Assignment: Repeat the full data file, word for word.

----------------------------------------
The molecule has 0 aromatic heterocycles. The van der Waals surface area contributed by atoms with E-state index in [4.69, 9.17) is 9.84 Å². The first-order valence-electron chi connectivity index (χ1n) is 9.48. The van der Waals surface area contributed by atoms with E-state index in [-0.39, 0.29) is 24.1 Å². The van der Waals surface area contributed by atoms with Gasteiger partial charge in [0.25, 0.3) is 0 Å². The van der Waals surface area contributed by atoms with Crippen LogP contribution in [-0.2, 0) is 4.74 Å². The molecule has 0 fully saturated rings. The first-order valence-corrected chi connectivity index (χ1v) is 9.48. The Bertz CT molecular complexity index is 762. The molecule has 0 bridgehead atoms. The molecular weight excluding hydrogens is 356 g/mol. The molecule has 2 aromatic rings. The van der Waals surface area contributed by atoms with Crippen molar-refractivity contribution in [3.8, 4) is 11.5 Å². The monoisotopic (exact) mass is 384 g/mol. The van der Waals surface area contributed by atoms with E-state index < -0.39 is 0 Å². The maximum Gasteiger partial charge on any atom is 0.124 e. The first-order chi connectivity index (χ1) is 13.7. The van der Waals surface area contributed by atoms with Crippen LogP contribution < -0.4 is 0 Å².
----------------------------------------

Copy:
The molecule has 0 aromatic heterocycles. The van der Waals surface area contributed by atoms with E-state index in [4.69, 9.17) is 9.84 Å². The first-order valence-electron chi connectivity index (χ1n) is 9.48. The van der Waals surface area contributed by atoms with E-state index in [-0.39, 0.29) is 24.1 Å². The van der Waals surface area contributed by atoms with Gasteiger partial charge in [0.25, 0.3) is 0 Å². The van der Waals surface area contributed by atoms with Crippen LogP contribution in [-0.2, 0) is 4.74 Å². The molecule has 0 fully saturated rings. The first-order valence-corrected chi connectivity index (χ1v) is 9.48. The Bertz CT molecular complexity index is 762. The molecule has 0 bridgehead atoms. The molecular weight excluding hydrogens is 356 g/mol. The molecule has 2 aromatic rings. The van der Waals surface area contributed by atoms with Crippen molar-refractivity contribution in [3.8, 4) is 11.5 Å². The monoisotopic (exact) mass is 384 g/mol. The van der Waals surface area contributed by atoms with E-state index < -0.39 is 0 Å². The maximum Gasteiger partial charge on any atom is 0.124 e. The first-order chi connectivity index (χ1) is 13.7. The van der Waals surface area contributed by atoms with Crippen LogP contribution < -0.4 is 0 Å².